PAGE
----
Both the Bible and the testimony of many people who have had Near Death Experiences (NDEs) attest to the reality of Heaven. Jesus speaks frequently about ascending to or descending from Heaven. This type of language would be nonsense if Heaven were a mere state of mind. In John 14:6, he goes out of his way to affirm that Heaven is not only a place, but a place for us, when he says, “In my Father’s house are many rooms”.   Perhaps that would still seem like mythical, wishful thinking for some if it were not for frequent experiences of Heaven when people’s consciences are temporarily separated from their body (usually because of medical circumstances).

Since we all will die, we should all be terribly interested in what we can learn about eternal life and the places described by the Bible that exist outside of our world and beyond our lives. I would argue that, other than how to get to Heaven, this topic is one of the most relevant topics that there is. Still, there is an interesting abundance of people who don’t want to talk about life after death. I suspect that this is caused by a deep fear of death or a still festering grief over the loss of a loved one, or maybe it the desire to be God. Whatever the cause, this is the wrong approach.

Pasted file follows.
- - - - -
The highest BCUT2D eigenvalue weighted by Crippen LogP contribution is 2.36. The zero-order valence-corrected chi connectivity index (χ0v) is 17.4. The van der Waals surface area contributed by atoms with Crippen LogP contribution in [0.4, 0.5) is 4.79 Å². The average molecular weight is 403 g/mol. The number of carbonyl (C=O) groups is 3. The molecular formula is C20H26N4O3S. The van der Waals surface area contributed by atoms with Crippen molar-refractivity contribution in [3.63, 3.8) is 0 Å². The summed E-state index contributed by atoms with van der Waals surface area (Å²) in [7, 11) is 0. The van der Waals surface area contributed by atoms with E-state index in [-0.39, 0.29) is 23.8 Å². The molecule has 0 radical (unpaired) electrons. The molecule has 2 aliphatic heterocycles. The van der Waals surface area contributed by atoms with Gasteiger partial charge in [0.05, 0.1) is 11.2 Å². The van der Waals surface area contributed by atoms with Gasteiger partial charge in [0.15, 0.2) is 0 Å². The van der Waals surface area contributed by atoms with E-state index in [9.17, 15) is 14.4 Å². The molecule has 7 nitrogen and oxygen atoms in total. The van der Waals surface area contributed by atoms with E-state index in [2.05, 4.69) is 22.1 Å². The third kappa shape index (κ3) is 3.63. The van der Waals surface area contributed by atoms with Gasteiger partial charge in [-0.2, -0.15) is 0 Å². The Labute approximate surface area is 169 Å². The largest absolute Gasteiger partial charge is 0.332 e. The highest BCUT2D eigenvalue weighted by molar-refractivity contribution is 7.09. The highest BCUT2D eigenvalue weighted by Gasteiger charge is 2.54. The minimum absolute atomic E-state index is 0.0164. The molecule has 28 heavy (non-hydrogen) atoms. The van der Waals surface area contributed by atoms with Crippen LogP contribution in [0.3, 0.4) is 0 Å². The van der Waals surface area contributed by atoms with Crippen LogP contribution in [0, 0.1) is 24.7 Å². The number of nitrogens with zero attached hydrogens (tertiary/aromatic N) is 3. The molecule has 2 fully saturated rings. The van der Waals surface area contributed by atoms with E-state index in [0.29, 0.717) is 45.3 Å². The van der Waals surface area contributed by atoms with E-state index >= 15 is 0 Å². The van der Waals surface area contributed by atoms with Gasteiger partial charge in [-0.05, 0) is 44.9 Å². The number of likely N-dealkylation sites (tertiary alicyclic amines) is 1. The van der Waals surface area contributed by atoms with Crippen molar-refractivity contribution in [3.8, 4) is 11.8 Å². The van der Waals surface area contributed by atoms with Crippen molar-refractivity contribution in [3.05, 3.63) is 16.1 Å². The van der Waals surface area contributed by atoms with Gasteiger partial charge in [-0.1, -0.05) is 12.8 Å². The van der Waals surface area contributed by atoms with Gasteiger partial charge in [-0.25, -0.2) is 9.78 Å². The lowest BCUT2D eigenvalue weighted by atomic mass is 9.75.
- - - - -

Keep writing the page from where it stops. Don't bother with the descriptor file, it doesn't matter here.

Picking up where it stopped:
Clear knowledge about Heaven and about how God has arranged that we get there can result in just the opposite. We can look to Heaven with great anticipation and excitement. We can be as certain about what happens after our death as we are certain that the sun will rise. That is an incredibly powerful position to be in. Death really has no sting in this case, and life itself is given new and fuller meaning.